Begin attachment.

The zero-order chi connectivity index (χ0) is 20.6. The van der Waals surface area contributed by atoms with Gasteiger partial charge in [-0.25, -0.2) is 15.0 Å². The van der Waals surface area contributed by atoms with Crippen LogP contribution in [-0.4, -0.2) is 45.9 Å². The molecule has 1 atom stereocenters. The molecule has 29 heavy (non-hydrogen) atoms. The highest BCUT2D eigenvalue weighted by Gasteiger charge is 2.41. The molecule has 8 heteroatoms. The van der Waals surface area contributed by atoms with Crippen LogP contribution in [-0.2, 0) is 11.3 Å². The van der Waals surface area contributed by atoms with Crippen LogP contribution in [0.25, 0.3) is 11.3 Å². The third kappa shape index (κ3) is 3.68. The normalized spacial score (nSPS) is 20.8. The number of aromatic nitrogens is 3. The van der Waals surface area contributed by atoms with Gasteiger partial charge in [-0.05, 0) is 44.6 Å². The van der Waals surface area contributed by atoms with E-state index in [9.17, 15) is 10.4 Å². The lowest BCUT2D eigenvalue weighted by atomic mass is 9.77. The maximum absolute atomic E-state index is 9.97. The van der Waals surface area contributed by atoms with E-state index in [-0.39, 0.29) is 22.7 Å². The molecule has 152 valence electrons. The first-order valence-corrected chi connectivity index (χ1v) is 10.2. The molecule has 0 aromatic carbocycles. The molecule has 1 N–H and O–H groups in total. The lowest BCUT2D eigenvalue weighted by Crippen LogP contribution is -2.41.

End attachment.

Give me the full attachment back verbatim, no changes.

The zero-order chi connectivity index (χ0) is 20.6. The van der Waals surface area contributed by atoms with Gasteiger partial charge in [-0.25, -0.2) is 15.0 Å². The van der Waals surface area contributed by atoms with Crippen LogP contribution in [-0.4, -0.2) is 45.9 Å². The molecule has 1 atom stereocenters. The molecule has 29 heavy (non-hydrogen) atoms. The highest BCUT2D eigenvalue weighted by Gasteiger charge is 2.41. The molecule has 8 heteroatoms. The van der Waals surface area contributed by atoms with Crippen LogP contribution in [-0.2, 0) is 11.3 Å². The van der Waals surface area contributed by atoms with Crippen LogP contribution in [0.25, 0.3) is 11.3 Å². The third kappa shape index (κ3) is 3.68. The normalized spacial score (nSPS) is 20.8. The number of aromatic nitrogens is 3. The van der Waals surface area contributed by atoms with Gasteiger partial charge in [-0.05, 0) is 44.6 Å². The van der Waals surface area contributed by atoms with E-state index in [9.17, 15) is 10.4 Å². The lowest BCUT2D eigenvalue weighted by atomic mass is 9.77. The maximum absolute atomic E-state index is 9.97. The van der Waals surface area contributed by atoms with E-state index in [-0.39, 0.29) is 22.7 Å². The molecule has 152 valence electrons. The first-order valence-corrected chi connectivity index (χ1v) is 10.2. The molecule has 0 aromatic carbocycles. The molecule has 1 N–H and O–H groups in total. The lowest BCUT2D eigenvalue weighted by Crippen LogP contribution is -2.41.